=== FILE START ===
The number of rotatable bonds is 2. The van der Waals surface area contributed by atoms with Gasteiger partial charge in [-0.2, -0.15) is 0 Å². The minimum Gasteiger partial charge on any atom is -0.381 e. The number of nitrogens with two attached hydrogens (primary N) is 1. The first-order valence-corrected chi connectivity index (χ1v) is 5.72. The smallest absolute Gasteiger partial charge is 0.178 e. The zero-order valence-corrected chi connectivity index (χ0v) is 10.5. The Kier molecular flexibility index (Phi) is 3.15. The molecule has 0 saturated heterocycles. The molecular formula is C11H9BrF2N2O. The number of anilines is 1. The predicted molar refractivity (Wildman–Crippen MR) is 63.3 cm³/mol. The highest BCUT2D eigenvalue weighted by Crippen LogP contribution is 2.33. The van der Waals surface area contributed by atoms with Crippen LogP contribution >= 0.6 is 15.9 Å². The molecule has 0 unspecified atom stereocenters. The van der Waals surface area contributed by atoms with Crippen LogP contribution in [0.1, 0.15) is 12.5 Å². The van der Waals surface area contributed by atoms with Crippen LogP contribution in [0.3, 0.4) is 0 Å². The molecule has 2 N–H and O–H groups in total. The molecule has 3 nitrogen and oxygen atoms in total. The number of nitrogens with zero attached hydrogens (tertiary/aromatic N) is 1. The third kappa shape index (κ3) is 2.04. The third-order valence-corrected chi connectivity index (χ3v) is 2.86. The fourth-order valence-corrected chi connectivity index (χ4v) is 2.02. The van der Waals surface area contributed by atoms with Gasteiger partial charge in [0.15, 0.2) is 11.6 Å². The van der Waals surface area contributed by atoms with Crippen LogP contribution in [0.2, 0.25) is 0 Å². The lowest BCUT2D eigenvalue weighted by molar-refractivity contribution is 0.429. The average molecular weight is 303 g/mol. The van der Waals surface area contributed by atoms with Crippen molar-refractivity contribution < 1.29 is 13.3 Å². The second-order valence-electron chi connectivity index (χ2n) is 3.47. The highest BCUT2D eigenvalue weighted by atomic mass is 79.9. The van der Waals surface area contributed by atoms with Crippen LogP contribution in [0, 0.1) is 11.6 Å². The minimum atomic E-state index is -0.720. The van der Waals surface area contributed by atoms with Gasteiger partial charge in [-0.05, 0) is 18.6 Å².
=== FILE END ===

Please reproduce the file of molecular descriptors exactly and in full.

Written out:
The number of rotatable bonds is 2. The van der Waals surface area contributed by atoms with Gasteiger partial charge in [-0.2, -0.15) is 0 Å². The minimum Gasteiger partial charge on any atom is -0.381 e. The number of nitrogens with two attached hydrogens (primary N) is 1. The first-order valence-corrected chi connectivity index (χ1v) is 5.72. The smallest absolute Gasteiger partial charge is 0.178 e. The zero-order valence-corrected chi connectivity index (χ0v) is 10.5. The Kier molecular flexibility index (Phi) is 3.15. The molecule has 0 saturated heterocycles. The molecular formula is C11H9BrF2N2O. The number of anilines is 1. The predicted molar refractivity (Wildman–Crippen MR) is 63.3 cm³/mol. The highest BCUT2D eigenvalue weighted by Crippen LogP contribution is 2.33. The van der Waals surface area contributed by atoms with Crippen LogP contribution >= 0.6 is 15.9 Å². The molecule has 0 unspecified atom stereocenters. The van der Waals surface area contributed by atoms with Crippen LogP contribution in [0.1, 0.15) is 12.5 Å². The van der Waals surface area contributed by atoms with Crippen LogP contribution in [0.3, 0.4) is 0 Å². The molecule has 2 N–H and O–H groups in total. The molecule has 3 nitrogen and oxygen atoms in total. The number of nitrogens with zero attached hydrogens (tertiary/aromatic N) is 1. The third kappa shape index (κ3) is 2.04. The third-order valence-corrected chi connectivity index (χ3v) is 2.86. The fourth-order valence-corrected chi connectivity index (χ4v) is 2.02. The van der Waals surface area contributed by atoms with Gasteiger partial charge in [0.15, 0.2) is 11.6 Å². The van der Waals surface area contributed by atoms with Crippen LogP contribution in [0.2, 0.25) is 0 Å². The lowest BCUT2D eigenvalue weighted by molar-refractivity contribution is 0.429. The average molecular weight is 303 g/mol. The van der Waals surface area contributed by atoms with Crippen molar-refractivity contribution < 1.29 is 13.3 Å². The second-order valence-electron chi connectivity index (χ2n) is 3.47. The highest BCUT2D eigenvalue weighted by atomic mass is 79.9. The van der Waals surface area contributed by atoms with Crippen LogP contribution in [0, 0.1) is 11.6 Å². The minimum atomic E-state index is -0.720. The van der Waals surface area contributed by atoms with Gasteiger partial charge in [-0.05, 0) is 18.6 Å².